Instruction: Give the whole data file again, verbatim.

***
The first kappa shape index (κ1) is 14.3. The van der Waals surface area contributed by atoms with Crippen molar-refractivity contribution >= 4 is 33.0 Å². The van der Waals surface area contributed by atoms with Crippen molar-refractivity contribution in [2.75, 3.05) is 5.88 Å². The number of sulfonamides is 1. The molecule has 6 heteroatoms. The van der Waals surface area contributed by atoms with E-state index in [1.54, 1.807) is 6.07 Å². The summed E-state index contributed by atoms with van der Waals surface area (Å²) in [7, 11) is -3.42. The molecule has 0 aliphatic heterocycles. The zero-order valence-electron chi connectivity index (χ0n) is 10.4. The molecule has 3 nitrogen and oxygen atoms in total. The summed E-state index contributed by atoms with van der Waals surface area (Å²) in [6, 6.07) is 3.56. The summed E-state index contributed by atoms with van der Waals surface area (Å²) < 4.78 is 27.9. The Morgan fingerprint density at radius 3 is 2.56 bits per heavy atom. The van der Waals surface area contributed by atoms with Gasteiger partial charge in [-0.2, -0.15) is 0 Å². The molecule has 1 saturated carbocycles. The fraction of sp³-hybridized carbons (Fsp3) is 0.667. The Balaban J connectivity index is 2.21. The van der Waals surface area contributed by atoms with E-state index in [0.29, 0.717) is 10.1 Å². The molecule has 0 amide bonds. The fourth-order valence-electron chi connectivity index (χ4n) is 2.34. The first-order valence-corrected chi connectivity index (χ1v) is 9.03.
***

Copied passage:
The first kappa shape index (κ1) is 14.3. The van der Waals surface area contributed by atoms with Crippen molar-refractivity contribution >= 4 is 33.0 Å². The van der Waals surface area contributed by atoms with Crippen molar-refractivity contribution in [2.75, 3.05) is 5.88 Å². The number of sulfonamides is 1. The molecule has 6 heteroatoms. The van der Waals surface area contributed by atoms with E-state index in [1.54, 1.807) is 6.07 Å². The summed E-state index contributed by atoms with van der Waals surface area (Å²) in [7, 11) is -3.42. The molecule has 0 aliphatic heterocycles. The zero-order valence-electron chi connectivity index (χ0n) is 10.4. The molecule has 3 nitrogen and oxygen atoms in total. The summed E-state index contributed by atoms with van der Waals surface area (Å²) in [6, 6.07) is 3.56. The summed E-state index contributed by atoms with van der Waals surface area (Å²) < 4.78 is 27.9. The Morgan fingerprint density at radius 3 is 2.56 bits per heavy atom. The van der Waals surface area contributed by atoms with Gasteiger partial charge in [-0.2, -0.15) is 0 Å². The molecule has 1 saturated carbocycles. The fraction of sp³-hybridized carbons (Fsp3) is 0.667. The Balaban J connectivity index is 2.21. The van der Waals surface area contributed by atoms with E-state index in [0.29, 0.717) is 10.1 Å². The molecule has 0 amide bonds. The fourth-order valence-electron chi connectivity index (χ4n) is 2.34. The first-order valence-corrected chi connectivity index (χ1v) is 9.03.